Kids say ciao to unhealthy food
A NEW health literacy program by University of Tasmania researchers is encouraging healthy habits in the schoolyard.
HealthLit4Kids is a Tasmanian Community Fund-supported initiative promoting health literacy at New Norfolk’s St Brigid’s Catholic Primary and three other schools state-wide.
The program teaches kids how to make sound health decisions at home, school, and in the community, while empowering students to seek out health information.
St Brigid’s assistant principal Annie Nolan said the program had changed the way students thought about eating habits.
“We felt there was a real need for our kids to be learning about being healthy,” she said.
“The lunch boxes the kids often bring to school are not always particularly healthy, which can impact on their ability to learn. We felt the program was a good fit within our curriculum.”
Lead program researcher Rosie Nash said a better understanding about health literacy could lead to better health later in life.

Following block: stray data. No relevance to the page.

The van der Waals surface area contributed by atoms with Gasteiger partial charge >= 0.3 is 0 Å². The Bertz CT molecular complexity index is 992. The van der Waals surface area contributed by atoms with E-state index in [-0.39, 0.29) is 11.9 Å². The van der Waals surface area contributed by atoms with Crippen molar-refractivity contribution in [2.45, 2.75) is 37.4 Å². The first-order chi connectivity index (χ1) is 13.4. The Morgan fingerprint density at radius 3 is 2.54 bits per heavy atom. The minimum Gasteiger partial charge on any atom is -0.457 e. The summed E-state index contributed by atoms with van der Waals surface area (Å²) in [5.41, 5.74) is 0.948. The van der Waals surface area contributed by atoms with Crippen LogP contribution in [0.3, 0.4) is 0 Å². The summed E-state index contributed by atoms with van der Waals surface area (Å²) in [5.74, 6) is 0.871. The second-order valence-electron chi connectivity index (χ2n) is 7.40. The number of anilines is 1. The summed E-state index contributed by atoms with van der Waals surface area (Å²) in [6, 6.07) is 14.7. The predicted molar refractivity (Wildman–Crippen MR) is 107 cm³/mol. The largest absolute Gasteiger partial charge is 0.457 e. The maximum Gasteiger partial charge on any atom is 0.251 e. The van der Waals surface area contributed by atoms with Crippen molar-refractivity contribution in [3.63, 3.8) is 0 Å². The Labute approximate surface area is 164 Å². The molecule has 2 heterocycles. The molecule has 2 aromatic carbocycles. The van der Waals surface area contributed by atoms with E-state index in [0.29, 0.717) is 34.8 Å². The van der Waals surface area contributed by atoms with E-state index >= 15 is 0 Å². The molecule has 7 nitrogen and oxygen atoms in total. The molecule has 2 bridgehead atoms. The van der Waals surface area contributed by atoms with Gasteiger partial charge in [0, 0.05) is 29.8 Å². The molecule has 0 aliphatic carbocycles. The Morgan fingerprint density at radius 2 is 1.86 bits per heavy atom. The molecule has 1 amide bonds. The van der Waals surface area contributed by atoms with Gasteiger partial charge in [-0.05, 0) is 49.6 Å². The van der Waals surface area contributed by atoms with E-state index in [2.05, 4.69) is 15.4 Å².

“Research shows that health literacy is linked to health outcomes, social equity and educational attainment,” Ms Nash said.
“The evidence shows us that if we empower children with the asset of health literacy we can significantly change an individual’s health for their whole life course.”
Grade 4 student Mia Berry said the program taught her about the dangerous sugar levels in some of her favourite foods.
“We need to keep an eye on sugar content, because things like breakfast bars show fruit advertised on the box, but when you look at the packets health advice it contains a lot of sugar,” she said.
YOU ARE WHAT YOU EAT: St Brigid's Catholic School students, from left, Baylan Wilton, 9, Brydee Garwood, 12, Kodi Quarrell, 10, J'Khobi Bone, 12, Ayla Ackerley, 9, Mia Berry, 9, Seth Farrow, 11, and Declan Coomber, 11, are learning about healthy eating.